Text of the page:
QUILCENE — A Sequim High School graduate now living in Quilcene is making sound waves on the airwaves with his unique vocal styles.
Kalan Wolfe, a 29-year-old singer-songwriter, has been playing across the North Olympic Peninsula for a few years now, and the father of seven is now a featured contestant on ABC’s “American Idol.”
“I had no idea what I was getting myself into,” Wolfe said.
“Honestly, I was really surprised. All along the way from the very beginning, people who work for ‘American Idol’ are just great people. Super kind, easy to talk to.”
Wolfe was one of hundreds of people to audition in Bellevue last summer and one of tens of thousands of people across the country seeking their shot at stardom.
Wolfe said he barely got into the audition, since the age cutoff was 28 and his birthday was within a month of the deadline.
“I had people telling me left and right to sign up,” he said. “I was real skeptical at first, but my wife signed me up and I thought, ‘This is going to be fun; an adventure. I might meet some influential people and get my name out there.’ ”
Once at the audition, he told the Bellevue judge he would play “House of the Rising Sun.”
“She told me she hears that all the time and asked me to play something else,” Wolfe said.
“I told her, ‘I don’t think you’ve ever heard it like this.’ She said I was right.”
Wolfe advances to Hollywood Week, according to a spokesperson for the show.
The show airs at 8 p.m. Sundays and Mondays on KOMO-4 in Western Washington with judges Lionel Ritchie, Katy Perry and Luke Bryan.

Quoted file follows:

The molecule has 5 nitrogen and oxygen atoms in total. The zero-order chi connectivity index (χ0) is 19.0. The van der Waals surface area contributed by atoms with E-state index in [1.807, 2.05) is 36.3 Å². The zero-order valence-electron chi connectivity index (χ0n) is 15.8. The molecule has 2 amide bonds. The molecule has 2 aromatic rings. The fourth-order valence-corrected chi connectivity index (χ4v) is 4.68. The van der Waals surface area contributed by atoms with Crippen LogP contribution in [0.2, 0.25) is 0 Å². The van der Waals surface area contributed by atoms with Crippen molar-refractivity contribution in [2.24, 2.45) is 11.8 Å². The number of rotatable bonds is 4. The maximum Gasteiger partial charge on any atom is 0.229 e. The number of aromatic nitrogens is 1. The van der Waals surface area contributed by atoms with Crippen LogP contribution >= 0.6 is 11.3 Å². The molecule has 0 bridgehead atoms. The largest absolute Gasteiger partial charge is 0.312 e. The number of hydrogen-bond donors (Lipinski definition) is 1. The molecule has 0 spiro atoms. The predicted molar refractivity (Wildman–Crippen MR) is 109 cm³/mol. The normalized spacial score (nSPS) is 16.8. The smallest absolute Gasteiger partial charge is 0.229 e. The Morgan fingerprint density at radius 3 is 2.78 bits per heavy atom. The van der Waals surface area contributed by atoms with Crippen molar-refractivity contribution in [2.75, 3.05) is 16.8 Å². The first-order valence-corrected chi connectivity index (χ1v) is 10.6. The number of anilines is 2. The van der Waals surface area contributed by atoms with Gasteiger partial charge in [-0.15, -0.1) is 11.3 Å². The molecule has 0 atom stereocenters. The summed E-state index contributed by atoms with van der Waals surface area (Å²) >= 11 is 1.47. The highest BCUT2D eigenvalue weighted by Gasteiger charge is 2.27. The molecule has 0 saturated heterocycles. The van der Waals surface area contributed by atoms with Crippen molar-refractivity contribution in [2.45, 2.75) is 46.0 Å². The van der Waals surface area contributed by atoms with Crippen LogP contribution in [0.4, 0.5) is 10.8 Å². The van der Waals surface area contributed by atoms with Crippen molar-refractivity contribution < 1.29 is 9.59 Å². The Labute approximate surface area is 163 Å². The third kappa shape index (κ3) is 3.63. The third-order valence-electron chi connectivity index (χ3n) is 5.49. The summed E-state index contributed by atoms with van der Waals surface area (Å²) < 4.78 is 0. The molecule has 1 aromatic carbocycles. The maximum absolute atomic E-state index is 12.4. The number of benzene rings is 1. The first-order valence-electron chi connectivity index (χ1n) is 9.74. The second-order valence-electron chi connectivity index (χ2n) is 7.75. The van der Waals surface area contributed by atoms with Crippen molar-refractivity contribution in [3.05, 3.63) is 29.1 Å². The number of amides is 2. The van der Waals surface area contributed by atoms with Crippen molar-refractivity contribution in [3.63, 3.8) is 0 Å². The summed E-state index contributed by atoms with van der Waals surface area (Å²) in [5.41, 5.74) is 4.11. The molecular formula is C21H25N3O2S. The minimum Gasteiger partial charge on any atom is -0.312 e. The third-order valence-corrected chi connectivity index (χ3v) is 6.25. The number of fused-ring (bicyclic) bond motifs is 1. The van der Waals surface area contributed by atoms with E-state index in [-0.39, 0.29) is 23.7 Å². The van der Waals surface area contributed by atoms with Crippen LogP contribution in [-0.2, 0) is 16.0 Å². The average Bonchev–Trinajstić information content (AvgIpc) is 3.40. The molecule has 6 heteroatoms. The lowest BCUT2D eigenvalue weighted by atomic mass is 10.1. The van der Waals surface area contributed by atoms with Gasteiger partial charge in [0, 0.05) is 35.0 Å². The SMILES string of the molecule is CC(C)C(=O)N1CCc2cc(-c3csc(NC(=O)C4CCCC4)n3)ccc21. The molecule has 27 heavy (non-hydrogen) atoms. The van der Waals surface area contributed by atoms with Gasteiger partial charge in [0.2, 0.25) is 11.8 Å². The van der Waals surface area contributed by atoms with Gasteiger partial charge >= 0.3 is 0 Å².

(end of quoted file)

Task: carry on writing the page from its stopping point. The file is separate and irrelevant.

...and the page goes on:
Wolfe said he spent his high school years, 2004-08, living in Sequim and found an early calling at open mic nights at The Buzz, a former coffee shop on Sequim Avenue.
“Those were good times,” he said. “It was influential to play in front of an audience, even if it was small. Those were my people.”
He also played stand-up bass and cowbell in Sequim High School’s bands.
Wolfe feels his time in Sequim helped spawn his musical career along with his family’s musical roots.
“We all sang growing up,” he said.
For shows nowadays, Wolfe tends to play with his grandfather Trevor Gloor on cajón (percussion) with occasional backup singing from his sister, Olivia, his wife, Keely, and his 9-year-old stepdaughter, Ember.
After Sequim, Wolfe continued playing, including time in the Barefoot Brothers Band, out of the Bellingham area.
He’s remarried and along with raising seven children between his wife and himself, he’s worked a variety of jobs, from lifeguarding to landscaping, but music is what he wants to focus on.
“I’m doing just music right now,” he said. “I’m trying to make a go of it. Last weekend, I played three shows in 24 hours.”
That includes shows across the Peninsula, including monthly stints at Sirens in Port Townsend and Wind Rose Cellars in Sequim. He next plays in Sequim at 7 p.m. Friday at Wind Rose Cellars, 143 W. Washington St.
Wolfe’s style, he said, is called “Driven Medicine Music” that looks to provide uplifting and hopeful messages.
“It’s really a big part of why I’m interested in ‘American Idol’ and having something that’s a little different,” he said. “I’m really about bringing music that hopefully leads to making positive change in their life and thinking about the world we’re living in and offering some solutions.”
One example is “Man Song” from his newest album, “Magic and Gravity,” released in January. He encourages men to be stronger examples and more respectful of the people around them.
Looking ahead, as “American Idol” continues to reveal his fate, Wolfe plans to keep playing and is considering a West Coast summer tour.
He plans to play events like the fall and spring Barter Faire in Tonasket, ShrimpFest in Brinnon, Moon Fest in Quilcene and Sequim Lavender Festival.
For more information on Wolfe, visit www.kalan wolfe.com.
Matthew Nash is a reporter with the Olympic Peninsula News Group, which is composed of Sound Publishing newspapers Peninsula Daily News, Sequim Gazette and Forks Forum. Reach him at [email protected].